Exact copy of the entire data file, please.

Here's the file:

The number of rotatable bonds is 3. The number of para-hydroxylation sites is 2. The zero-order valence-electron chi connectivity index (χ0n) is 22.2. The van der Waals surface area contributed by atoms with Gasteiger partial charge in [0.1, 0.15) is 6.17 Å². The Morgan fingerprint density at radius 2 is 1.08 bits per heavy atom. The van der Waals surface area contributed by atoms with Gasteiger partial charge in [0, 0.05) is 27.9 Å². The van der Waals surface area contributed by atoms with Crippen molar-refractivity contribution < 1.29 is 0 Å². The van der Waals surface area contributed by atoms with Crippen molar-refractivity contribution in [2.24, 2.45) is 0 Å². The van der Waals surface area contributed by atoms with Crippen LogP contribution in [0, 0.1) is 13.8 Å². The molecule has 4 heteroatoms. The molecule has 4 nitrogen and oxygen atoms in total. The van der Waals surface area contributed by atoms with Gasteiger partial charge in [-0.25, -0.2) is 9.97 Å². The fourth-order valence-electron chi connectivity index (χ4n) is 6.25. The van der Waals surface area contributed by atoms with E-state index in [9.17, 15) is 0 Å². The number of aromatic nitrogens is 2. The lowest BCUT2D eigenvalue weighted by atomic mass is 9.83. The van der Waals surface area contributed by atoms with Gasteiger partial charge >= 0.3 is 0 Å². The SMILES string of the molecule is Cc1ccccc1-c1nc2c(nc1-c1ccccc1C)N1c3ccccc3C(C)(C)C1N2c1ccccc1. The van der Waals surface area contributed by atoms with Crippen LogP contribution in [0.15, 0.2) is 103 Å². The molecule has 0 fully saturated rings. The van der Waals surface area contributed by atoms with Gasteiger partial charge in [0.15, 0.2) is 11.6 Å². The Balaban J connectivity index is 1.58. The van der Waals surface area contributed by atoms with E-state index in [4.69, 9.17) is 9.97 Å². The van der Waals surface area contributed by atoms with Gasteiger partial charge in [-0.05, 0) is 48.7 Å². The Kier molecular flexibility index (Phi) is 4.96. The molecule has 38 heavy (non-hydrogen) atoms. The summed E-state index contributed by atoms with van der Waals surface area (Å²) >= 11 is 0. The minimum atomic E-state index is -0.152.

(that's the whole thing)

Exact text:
The number of rotatable bonds is 3. The number of para-hydroxylation sites is 2. The zero-order valence-electron chi connectivity index (χ0n) is 22.2. The van der Waals surface area contributed by atoms with Gasteiger partial charge in [0.1, 0.15) is 6.17 Å². The Morgan fingerprint density at radius 2 is 1.08 bits per heavy atom. The van der Waals surface area contributed by atoms with Gasteiger partial charge in [0, 0.05) is 27.9 Å². The van der Waals surface area contributed by atoms with Crippen molar-refractivity contribution < 1.29 is 0 Å². The van der Waals surface area contributed by atoms with Crippen molar-refractivity contribution in [2.24, 2.45) is 0 Å². The van der Waals surface area contributed by atoms with Crippen LogP contribution in [0, 0.1) is 13.8 Å². The molecule has 4 heteroatoms. The molecule has 4 nitrogen and oxygen atoms in total. The van der Waals surface area contributed by atoms with Gasteiger partial charge in [-0.25, -0.2) is 9.97 Å². The fourth-order valence-electron chi connectivity index (χ4n) is 6.25. The van der Waals surface area contributed by atoms with E-state index in [9.17, 15) is 0 Å². The number of aromatic nitrogens is 2. The lowest BCUT2D eigenvalue weighted by atomic mass is 9.83. The van der Waals surface area contributed by atoms with Gasteiger partial charge >= 0.3 is 0 Å². The SMILES string of the molecule is Cc1ccccc1-c1nc2c(nc1-c1ccccc1C)N1c3ccccc3C(C)(C)C1N2c1ccccc1. The van der Waals surface area contributed by atoms with Crippen LogP contribution in [0.15, 0.2) is 103 Å². The molecule has 0 fully saturated rings. The van der Waals surface area contributed by atoms with Gasteiger partial charge in [0.15, 0.2) is 11.6 Å². The Balaban J connectivity index is 1.58. The van der Waals surface area contributed by atoms with E-state index in [4.69, 9.17) is 9.97 Å². The van der Waals surface area contributed by atoms with Gasteiger partial charge in [-0.05, 0) is 48.7 Å². The Kier molecular flexibility index (Phi) is 4.96. The molecule has 38 heavy (non-hydrogen) atoms. The summed E-state index contributed by atoms with van der Waals surface area (Å²) >= 11 is 0. The minimum atomic E-state index is -0.152.